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The Cricket on the Hearth. Charles Dickens

To see her put that chubby little finger in the bowl, and then blow down the pipe to clear the tube, and, when she had done so, affect to think that there was really something in the tube, and blow a dozen times, and hold it to her eye like a telescope, with a most provoking twist in her capital little face, as she looked down it, was quite a brilliant thing. As to the tobacco, she was perfect mistress of the subject; and her lighting of the pipe, with a wisp of paper, when the Carrier had it in his mouth—going so very near his nose, and yet not scorching it—was Art, high Art.

And the Cricket and the kettle, turning up again, acknowledged it! The bright fire, blazing up again, acknowledged it! The little Mower on the clock, in his unheeded work, acknowledged it! The Carrier, in his smoothing forehead and expanding face, acknowledged it, the readiest of all.

And as he soberly and thoughtfully puffed at his old pipe, and as the Dutch clock ticked, and as the red fire gleamed, and as the Cricket chirped; that Genius of his Hearth and Home (for such the Cricket was) came out, in fairy shape, into the room, and summoned many forms of Home about him. Dots of all ages, and all sizes, filled the chamber. Dots who were merry children, running on before him gathering flowers, in the fields; coy Dots, half shrinking from, half yielding to, the pleading of his own rough image; newly-married Dots, alighting at the door, and taking wondering possession of the household keys; motherly little Dots, attended by fictitious Slowboys, bearing babies to be christened; matronly Dots, still young and blooming, watching Dots of daughters, as they danced at rustic balls; fat Dots, encircled and beset by troops of rosy grandchildren; withered Dots, who leaned on sticks, and tottered as they crept along. Old Carriers too, appeared, with blind old Boxers lying at their feet; and newer carts with younger drivers (′Peerybingle Brothers′ on the tilt); and sick old Carriers, tended by the gentlest hands; and graves of dead and gone old Carriers, green in the churchyard. And as the Cricket showed him all these things—he saw them plainly, though his eyes were fixed upon the fire—the Carrier′s heart grew light and happy, and he thanked his Household Gods with all his might, and cared no more for Gruff and Tackleton than you do.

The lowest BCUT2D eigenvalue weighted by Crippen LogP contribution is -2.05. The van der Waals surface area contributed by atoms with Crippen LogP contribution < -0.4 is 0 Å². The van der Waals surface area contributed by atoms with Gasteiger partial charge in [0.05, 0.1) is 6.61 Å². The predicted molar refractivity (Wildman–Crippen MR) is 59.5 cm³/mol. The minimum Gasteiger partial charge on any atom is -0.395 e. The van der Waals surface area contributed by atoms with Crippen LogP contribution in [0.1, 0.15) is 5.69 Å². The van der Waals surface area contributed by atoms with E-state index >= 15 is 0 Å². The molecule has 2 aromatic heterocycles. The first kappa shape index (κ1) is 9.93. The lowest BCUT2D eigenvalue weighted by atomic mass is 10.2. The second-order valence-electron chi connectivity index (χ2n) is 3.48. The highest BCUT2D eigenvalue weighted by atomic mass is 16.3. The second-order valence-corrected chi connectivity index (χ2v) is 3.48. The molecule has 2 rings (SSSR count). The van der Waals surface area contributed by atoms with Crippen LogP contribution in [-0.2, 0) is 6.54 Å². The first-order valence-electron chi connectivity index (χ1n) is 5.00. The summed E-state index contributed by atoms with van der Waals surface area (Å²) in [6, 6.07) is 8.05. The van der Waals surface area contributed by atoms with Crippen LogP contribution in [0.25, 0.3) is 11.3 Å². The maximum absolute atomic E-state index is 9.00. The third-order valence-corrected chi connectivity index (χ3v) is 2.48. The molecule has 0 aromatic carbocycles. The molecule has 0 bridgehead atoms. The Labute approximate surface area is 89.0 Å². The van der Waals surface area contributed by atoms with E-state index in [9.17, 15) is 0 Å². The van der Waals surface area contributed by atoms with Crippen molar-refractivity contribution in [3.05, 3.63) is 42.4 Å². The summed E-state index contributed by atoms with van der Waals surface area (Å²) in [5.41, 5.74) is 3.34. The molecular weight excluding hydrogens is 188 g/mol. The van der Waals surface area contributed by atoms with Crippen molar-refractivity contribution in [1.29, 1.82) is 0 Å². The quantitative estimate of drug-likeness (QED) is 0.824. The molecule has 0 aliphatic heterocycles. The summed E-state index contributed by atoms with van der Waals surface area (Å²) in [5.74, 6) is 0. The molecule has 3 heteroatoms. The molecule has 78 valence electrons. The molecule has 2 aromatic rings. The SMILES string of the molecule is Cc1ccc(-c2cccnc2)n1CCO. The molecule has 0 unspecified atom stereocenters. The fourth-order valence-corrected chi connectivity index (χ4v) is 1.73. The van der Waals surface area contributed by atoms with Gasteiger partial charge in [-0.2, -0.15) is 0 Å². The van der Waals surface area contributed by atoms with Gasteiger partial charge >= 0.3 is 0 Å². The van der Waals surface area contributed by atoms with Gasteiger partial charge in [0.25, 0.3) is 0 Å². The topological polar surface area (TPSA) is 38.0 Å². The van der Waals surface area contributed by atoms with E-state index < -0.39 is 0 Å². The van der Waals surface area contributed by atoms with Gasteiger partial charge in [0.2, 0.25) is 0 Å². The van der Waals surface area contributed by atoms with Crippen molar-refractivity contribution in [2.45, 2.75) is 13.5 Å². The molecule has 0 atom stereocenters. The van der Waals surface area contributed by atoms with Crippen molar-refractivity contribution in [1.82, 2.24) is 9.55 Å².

But, what was that young figure of a man, which the same Fairy Cricket set so near Her stool, and which remained there, singly and alone? Why did it linger still, so near her, with its arm upon the chimney-piece, ever repeating ′Married! and not to me!′

O Dot! O failing Dot! There is no place for it in all your husband′s visions; why has its shadow fallen on his hearth!

CHAPTER II—Chirp The Second

Caleb Plummer and his Blind Daughter lived all alone by themselves, as the Story-books say—and my blessing, with yours to back it I hope, on the Story-books, for saying anything in this workaday world!—Caleb Plummer and his Blind Daughter lived all alone by themselves, in a little cracked nutshell of a wooden house, which was, in truth, no better than a pimple on the prominent red-brick nose of Gruff and Tackleton. The premises of Gruff and Tackleton were the great feature of the street; but you might have knocked down Caleb Plummer′s dwelling with a hammer or two, and carried off the pieces in a cart.

If any one had done the dwelling-house of Caleb Plummer the honour to miss it after such an inroad, it would have been, no doubt, to commend its demolition as a vast improvement.

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